The farm-to-table movement has grown wild.
Go back a century, and the phrase, along with “organic,” didn’t exist. Organic food was just food; farm-to-table was just the process of bringing food in from outside. Now, many of us are yearning to go back to our basics. But what does the "farm-to-table" label really mean?
Farm-to-table restaurants emphasize a close-knit, symbiotic relationship between farmers and chefs centered around seasonal, local food. Consumers have demonstrated a willingness en masse to pay more for food from a known location, where the animals run free and the produce is organic. Indeed, the farm-to-table catchphrase has exploded in the last half-decade.
It feels like everyone is doing it now, but not everyone is doing it well, and the overuse of phrases like “farm-fresh,” “wild-caught,” and “farm-raised” make it awfully difficult to even know what the buzzwords mean anymore—or if they mean anything at all. The high volume of farm-to-table restaurants popping up has left the lifestyle trend open to fraud, in part because of the haste by restaurants to hop on the bandwagon.
Let’s end the confusion. Here are the realities of actual farm-to-table food.
For a restaurant to truly be farm-to-table, it has to be working in-season with nearby farms. That means no March apples in Northern New York, or November apricots in Arizona. And that means menus are going to change very regularly to reflect what’s ripe right now.
Some sources suggest that produce loses 30 percent of its nutrients within three days of harvest. Chew on that for a minute or two, and then consider what you might miss when buying fruits and vegetables in the grocery store, where it’s nothing for the produce to already be several weeks post-harvest by the time you buy it.
If a menu says everything is locally sourced when possible, assume the food is not locally sourced—and therefore, not farm-to-table. A responsible restaurant will highlight dishes that are specifically farm-to-table, and cite the farms each ingredient came from. “When possible” is a catch-all phrase that’s intentionally vague. And that’s the opposite of what farm-to-table is all about.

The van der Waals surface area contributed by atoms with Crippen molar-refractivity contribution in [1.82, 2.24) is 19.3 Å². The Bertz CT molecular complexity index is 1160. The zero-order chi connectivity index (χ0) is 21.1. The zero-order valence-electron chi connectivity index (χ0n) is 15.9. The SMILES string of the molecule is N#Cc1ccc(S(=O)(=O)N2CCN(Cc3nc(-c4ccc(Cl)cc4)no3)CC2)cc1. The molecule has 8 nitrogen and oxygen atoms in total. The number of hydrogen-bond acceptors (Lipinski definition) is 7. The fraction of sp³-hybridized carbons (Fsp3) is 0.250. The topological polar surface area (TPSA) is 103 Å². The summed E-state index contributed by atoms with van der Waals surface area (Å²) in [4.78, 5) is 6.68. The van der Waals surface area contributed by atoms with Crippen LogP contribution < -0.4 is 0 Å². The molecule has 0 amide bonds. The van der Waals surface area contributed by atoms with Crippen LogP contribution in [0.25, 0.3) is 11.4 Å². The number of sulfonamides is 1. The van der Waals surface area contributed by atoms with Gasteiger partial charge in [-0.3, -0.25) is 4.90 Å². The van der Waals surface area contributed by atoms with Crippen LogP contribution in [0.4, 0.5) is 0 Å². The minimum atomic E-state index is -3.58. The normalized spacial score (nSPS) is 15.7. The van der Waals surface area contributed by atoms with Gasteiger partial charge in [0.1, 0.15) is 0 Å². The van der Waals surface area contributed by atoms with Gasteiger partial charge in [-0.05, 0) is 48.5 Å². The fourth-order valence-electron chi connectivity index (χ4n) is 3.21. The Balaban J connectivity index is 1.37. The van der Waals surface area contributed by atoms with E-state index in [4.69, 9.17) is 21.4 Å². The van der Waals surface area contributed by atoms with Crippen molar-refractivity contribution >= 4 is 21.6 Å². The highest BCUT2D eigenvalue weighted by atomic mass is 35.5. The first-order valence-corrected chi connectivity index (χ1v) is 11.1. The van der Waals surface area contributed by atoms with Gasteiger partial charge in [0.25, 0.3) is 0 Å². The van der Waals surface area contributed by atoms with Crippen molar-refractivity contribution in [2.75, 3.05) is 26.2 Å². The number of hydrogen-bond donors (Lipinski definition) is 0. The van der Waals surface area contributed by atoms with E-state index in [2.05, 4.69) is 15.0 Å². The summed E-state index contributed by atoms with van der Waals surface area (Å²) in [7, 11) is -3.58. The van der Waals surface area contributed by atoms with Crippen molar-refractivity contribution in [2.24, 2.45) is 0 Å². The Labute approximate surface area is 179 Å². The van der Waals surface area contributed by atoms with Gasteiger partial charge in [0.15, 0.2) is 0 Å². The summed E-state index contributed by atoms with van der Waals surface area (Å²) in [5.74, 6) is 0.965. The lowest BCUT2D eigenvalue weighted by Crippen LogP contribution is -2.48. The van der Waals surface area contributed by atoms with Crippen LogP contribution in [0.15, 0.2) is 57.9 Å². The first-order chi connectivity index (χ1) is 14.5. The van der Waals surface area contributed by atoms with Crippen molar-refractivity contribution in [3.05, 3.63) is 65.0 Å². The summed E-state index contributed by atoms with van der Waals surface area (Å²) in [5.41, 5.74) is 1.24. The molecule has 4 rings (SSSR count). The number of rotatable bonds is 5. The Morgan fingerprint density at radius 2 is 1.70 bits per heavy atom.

For a venue to be farm-to-table, it must be buying food directly from the producer. A farmer’s market counts, but commercial vendors don’t.
Any meat that’s sold commercially has to pass inspection and be processed by a federal- or state-sanctioned facility. The high fees for those certifications mean approved processors can be few and far between. And that means a lot of farmers end up shipping meat away for processing, kind of defeating the whole idea of buying local.
Meat-eaters who choose local or farm-to-table meats may do so in an effort to feel more connected to the food chain, while supporting farms that provide better living conditions than their monolith counterparts.
For traditional cuts of chicken, pig and cow, small-scale farms, with lower animal counts, are likely to give the animals more space to graze. And that’s definitely a plus no matter how you slice it.
Successful farm-to-table restaurants will conduct regular site visits to their suppliers in order to nurture relationships with farmers, keep abreast of local fishing limits and regulations, and to check the conditions at a facility. Cramped or dirty conditions, poor drainage, and unkempt grounds can interfere with the rosy picture restaurateurs like to portray of where their food comes from.
Mindful consumers would be wise to take a look at those farms themselves, because it's nice to know your food is coming from a reputable source. But also because it shouldn't just be chefs who get to peek behind the proverbial curtain. Getting familiar with your food is a great way to learn all kinds of fascinating things about how food is grown, animals are raised, and what it takes to get both from farms to your table.
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